Not on our return journey, but the other day, the road was lined by yellow mountain avens with their white cotton buds, miniature candy floss along the very edge. And upwards from the road’s edge the Athabasca glacier was a frozen static river with dirty sludge at its terminal point. It was very strange to see a river that was immobilised. It was like a magician’s trick holding the river still, by a spell known only to the initiated.
The Icefield Parkway was not a road at all but a time series of memory linked by space and music. Crowfoot glacier and Miles Davis playing Spanish guitar on trumpet. Peyto lake and Madeleine Peyroux discovered busking in a Paris metro station. That’s exactly how surprising Peyto lake is when you suddenly come upon it.
The journey between Banff and Jasper was through the most exquisite landscape ever. We took a detour through Highway 1a, and travelled through Sawback, Moose Meadows, Castle Mountain, Storm Mountain, Protection Mountain, Morant’s curve, and arrived at Lake Louise. It was a leisurely drive with mountain upon mountain on either side of us. Every bend of the road brought another unexpected vista. It was the scale of the landscape, the far horizon and the large sky that characterised the scene. This is exactly how it is in Africa, on the East African plains of the Serengeti, where one feels excruciatingly small and expendable. The message is – all this has been here forever and we forlorn humans have barely been here in the blink of an eye and will soon be gone too.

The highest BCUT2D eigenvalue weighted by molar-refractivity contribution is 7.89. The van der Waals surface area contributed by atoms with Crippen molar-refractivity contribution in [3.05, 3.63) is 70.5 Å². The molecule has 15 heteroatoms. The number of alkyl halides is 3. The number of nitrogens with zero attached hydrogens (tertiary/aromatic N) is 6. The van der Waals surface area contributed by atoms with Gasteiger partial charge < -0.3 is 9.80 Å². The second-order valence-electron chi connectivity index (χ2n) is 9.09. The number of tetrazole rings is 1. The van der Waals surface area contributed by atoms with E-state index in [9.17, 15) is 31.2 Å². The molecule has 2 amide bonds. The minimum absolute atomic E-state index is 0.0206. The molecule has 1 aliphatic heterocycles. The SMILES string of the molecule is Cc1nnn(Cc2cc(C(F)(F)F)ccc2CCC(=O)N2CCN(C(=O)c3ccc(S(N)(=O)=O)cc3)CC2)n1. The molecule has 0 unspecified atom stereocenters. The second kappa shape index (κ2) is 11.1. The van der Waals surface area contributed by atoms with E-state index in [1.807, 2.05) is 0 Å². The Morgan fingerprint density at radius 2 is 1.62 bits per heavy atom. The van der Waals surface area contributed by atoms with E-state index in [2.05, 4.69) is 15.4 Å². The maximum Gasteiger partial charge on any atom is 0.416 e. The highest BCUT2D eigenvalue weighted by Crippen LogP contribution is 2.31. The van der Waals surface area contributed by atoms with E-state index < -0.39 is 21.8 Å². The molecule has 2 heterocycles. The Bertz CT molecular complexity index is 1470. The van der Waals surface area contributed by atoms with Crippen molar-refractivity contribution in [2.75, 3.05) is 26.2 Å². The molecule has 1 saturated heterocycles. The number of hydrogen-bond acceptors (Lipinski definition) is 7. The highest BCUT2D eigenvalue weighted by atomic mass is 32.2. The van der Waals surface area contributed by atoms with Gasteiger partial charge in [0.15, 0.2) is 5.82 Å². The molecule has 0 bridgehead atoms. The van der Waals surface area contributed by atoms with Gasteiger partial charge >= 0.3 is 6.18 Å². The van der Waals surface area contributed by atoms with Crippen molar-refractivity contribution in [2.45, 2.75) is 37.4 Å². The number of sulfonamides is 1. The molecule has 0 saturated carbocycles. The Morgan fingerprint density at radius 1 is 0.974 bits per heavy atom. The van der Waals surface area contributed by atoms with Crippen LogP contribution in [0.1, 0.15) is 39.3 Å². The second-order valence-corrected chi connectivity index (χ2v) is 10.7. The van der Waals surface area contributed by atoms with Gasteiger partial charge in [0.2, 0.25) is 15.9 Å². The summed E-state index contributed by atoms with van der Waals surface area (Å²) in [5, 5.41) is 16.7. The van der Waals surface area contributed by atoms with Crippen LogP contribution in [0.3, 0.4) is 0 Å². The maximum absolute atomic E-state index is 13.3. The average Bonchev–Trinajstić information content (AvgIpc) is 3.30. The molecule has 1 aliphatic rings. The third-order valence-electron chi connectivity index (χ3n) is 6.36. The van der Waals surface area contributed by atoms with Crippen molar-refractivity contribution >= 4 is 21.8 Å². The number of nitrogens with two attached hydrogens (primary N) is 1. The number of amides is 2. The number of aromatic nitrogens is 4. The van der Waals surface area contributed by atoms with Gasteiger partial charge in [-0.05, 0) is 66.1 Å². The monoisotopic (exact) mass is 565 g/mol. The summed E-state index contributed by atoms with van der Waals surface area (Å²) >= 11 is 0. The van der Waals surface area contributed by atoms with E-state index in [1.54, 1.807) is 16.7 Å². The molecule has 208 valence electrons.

The drive on the Icefield Parkway towards Jasper was different all together. We climbed and climbed, the road weaving and turning like a river that meanders, all the time climbing higher still. The clouds were heavy and we imagined that it would snow any time now, except that the air temperature was too warm. The lowest it got throughout our passage was 9 degrees. Sometimes we were driving at such an altitude that the road was at the same level as the tops of the pine; that was a sight to see. The mountaintops were packed with snow and ice. Then past Mosquito creek, Bow Peak to our left we came upon Crowfoot Glacier. In the evening light we caught glimpse of that frozen tongue of blue, pale blue, that was the glacier. But the real spectacle was still to come, Bow Glacier Basin and the Columbian Icefield, a broad street of ice, no a boulevard with its terminal moraine in the full glare of eyesight in the dying light.
In Jasper we stayed at Sawridge Inn. This was at the far end of Connaught Avenue. Jasper is really a one street town and Connaught Avenue is the street. To get to Sawridge, we drove out towards Maligne Lake. Our first night at Sawridge, we had dinner in. The meals were terrible. Jan had stuffed aubergine, exactly! Stuffed with a mess of yellow, green and indefinite pottage. I had ice cod, whatever that is, on a bed of new potatoes and some purple slush! Never again!